THE ROLE OF WOMEN AND WOMEN OF COLOR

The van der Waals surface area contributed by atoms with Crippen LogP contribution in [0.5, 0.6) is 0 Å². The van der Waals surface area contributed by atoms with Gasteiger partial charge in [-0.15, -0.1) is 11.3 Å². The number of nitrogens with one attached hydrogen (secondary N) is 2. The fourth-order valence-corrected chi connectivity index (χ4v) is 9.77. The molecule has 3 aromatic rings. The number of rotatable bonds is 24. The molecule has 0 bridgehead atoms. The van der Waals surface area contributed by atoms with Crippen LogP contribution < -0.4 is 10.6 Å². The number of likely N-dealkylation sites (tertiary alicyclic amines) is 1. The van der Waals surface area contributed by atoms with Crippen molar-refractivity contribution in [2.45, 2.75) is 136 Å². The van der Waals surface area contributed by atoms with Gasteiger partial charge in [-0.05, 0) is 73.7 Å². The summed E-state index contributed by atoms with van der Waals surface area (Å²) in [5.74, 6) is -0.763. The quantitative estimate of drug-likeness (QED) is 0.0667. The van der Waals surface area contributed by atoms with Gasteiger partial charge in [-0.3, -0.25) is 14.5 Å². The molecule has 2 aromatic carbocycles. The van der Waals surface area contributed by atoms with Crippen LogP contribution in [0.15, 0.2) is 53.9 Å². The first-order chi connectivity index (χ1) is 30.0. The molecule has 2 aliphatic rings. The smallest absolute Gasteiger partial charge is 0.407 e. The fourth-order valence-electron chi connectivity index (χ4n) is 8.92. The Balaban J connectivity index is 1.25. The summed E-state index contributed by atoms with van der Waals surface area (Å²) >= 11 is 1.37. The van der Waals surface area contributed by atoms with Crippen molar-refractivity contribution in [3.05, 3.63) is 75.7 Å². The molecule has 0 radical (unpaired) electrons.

Go to fullsize image
Go to fullsize image